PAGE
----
Age-dependent statistical learning trajectories reveal differences in information weighting

Steffen A. Herff*, Shanshan Zhen, Rongjun Yu, Kat R. Agres

*Corresponding author for this work

Research output: Contribution to journalJournal articlepeer-review

7 Citations (Scopus)


Statistical learning (SL) is the ability to generate predictions based on probabilistic dependencies in the environment, an ability that is present throughout life. The effect of aging on SL is still unclear. Here, we explore statistical learning in healthy adults (40 younger and 40 older). The novel paradigm tracks learning trajectories and shows age-related differences in overall performance, yet similarities in learning rates. Bayesian models reveal further differences between younger and older adults in dealing with uncertainty in this probabilistic SL task. We test computational models of 3 different learning strategies: (a) Win-Stay, Lose-Shift, (b) Delta Rule Learning, (c) Information Weights to explore whether they capture age-related differences in performance and learning in the present task. A likely candidate mechanism emerges in the form of age-dependent differences in information weights, in which young adults more readily change their behavior, but also show disproportionally strong reactions toward erroneous predictions. With lower but more balanced information weights, older adults show slower behavioral adaptation but eventually arrive at more stable and accurate representations of the underlying transitional probability matrix. (PsycInfo Database Record (c) 2020 APA, all rights reserved)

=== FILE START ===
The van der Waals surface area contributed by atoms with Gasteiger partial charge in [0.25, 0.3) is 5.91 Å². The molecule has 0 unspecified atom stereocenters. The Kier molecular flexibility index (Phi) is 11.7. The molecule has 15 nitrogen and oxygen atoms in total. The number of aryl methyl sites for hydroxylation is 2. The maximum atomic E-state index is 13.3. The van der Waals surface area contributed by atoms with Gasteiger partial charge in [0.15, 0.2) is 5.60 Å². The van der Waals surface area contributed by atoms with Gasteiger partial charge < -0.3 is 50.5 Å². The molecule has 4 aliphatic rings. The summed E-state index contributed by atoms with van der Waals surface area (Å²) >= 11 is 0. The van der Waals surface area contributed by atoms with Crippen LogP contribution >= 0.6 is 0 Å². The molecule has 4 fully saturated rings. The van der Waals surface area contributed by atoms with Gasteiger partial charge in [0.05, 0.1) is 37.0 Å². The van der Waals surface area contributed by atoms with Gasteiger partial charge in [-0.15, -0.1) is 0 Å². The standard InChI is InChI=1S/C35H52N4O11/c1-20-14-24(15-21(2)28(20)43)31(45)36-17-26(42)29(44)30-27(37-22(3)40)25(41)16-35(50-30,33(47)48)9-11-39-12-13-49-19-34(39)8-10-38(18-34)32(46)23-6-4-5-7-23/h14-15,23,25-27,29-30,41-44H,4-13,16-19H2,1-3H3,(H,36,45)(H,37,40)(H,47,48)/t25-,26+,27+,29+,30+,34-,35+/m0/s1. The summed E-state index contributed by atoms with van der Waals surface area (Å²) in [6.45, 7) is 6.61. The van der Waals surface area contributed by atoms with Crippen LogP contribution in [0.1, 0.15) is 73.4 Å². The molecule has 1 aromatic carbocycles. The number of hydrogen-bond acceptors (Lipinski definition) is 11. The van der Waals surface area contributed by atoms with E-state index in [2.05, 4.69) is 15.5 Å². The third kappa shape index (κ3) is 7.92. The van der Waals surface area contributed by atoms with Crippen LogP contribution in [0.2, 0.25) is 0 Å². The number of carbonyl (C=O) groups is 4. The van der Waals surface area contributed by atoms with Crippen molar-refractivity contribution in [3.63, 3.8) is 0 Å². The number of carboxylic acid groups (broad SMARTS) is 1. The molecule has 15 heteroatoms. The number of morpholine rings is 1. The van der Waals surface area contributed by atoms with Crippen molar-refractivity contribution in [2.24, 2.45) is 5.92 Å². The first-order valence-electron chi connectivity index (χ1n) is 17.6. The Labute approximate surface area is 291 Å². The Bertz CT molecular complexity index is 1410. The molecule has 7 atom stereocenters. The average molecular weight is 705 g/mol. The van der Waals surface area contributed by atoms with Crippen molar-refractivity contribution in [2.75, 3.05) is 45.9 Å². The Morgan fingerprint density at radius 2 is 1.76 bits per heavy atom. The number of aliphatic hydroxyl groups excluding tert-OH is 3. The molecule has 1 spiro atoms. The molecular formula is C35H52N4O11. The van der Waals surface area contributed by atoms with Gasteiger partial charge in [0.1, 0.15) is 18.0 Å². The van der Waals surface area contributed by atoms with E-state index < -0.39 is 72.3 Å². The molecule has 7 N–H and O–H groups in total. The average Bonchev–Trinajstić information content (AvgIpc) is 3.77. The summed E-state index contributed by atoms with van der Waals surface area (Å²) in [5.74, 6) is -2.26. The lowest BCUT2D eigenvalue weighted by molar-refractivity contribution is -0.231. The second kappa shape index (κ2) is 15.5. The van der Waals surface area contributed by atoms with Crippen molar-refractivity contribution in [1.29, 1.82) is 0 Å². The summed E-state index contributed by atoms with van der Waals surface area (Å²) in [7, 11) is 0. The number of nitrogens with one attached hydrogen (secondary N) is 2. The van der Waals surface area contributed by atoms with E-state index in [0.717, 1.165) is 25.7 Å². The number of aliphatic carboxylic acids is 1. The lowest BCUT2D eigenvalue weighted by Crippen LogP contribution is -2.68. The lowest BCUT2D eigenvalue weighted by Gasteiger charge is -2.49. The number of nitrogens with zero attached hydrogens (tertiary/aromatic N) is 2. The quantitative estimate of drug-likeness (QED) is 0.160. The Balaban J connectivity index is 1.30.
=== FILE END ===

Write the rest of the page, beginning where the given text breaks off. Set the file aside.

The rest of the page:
Original languageEnglish
Pages (from-to)1090-1104
Number of pages15
JournalPsychology and Aging
Issue number8
Publication statusPublished - Dec 2020

Scopus Subject Areas

  • Social Psychology
  • Ageing
  • Geriatrics and Gerontology

User-Defined Keywords

  • age-related differences
  • cognitive assessment
  • continuous paradigm
  • information weights
  • statistical learning


Dive into the research topics of 'Age-dependent statistical learning trajectories reveal differences in information weighting'. Together they form a unique fingerprint.

Cite this